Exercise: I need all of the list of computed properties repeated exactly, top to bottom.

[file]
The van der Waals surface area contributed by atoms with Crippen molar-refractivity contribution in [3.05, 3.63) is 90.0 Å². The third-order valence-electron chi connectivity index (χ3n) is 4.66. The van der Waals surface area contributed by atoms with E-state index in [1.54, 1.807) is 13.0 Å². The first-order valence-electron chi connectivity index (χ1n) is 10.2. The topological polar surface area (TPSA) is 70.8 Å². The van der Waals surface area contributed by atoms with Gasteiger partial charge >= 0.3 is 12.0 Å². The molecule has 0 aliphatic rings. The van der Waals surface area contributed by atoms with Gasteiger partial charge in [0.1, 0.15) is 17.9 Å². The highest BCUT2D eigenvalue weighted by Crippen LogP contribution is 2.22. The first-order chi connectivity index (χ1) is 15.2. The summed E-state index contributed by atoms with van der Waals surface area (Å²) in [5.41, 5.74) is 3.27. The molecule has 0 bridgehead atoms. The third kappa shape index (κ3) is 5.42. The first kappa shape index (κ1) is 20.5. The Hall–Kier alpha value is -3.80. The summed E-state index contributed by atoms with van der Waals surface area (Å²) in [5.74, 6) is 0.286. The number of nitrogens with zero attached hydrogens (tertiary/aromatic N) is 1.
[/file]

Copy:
The van der Waals surface area contributed by atoms with Crippen molar-refractivity contribution in [3.05, 3.63) is 90.0 Å². The third-order valence-electron chi connectivity index (χ3n) is 4.66. The van der Waals surface area contributed by atoms with E-state index in [1.54, 1.807) is 13.0 Å². The first-order valence-electron chi connectivity index (χ1n) is 10.2. The topological polar surface area (TPSA) is 70.8 Å². The van der Waals surface area contributed by atoms with Gasteiger partial charge >= 0.3 is 12.0 Å². The molecule has 0 aliphatic rings. The van der Waals surface area contributed by atoms with Gasteiger partial charge in [0.1, 0.15) is 17.9 Å². The highest BCUT2D eigenvalue weighted by Crippen LogP contribution is 2.22. The first-order chi connectivity index (χ1) is 15.2. The summed E-state index contributed by atoms with van der Waals surface area (Å²) in [5.41, 5.74) is 3.27. The molecule has 0 bridgehead atoms. The third kappa shape index (κ3) is 5.42. The first kappa shape index (κ1) is 20.5. The Hall–Kier alpha value is -3.80. The summed E-state index contributed by atoms with van der Waals surface area (Å²) in [5.74, 6) is 0.286. The number of nitrogens with zero attached hydrogens (tertiary/aromatic N) is 1.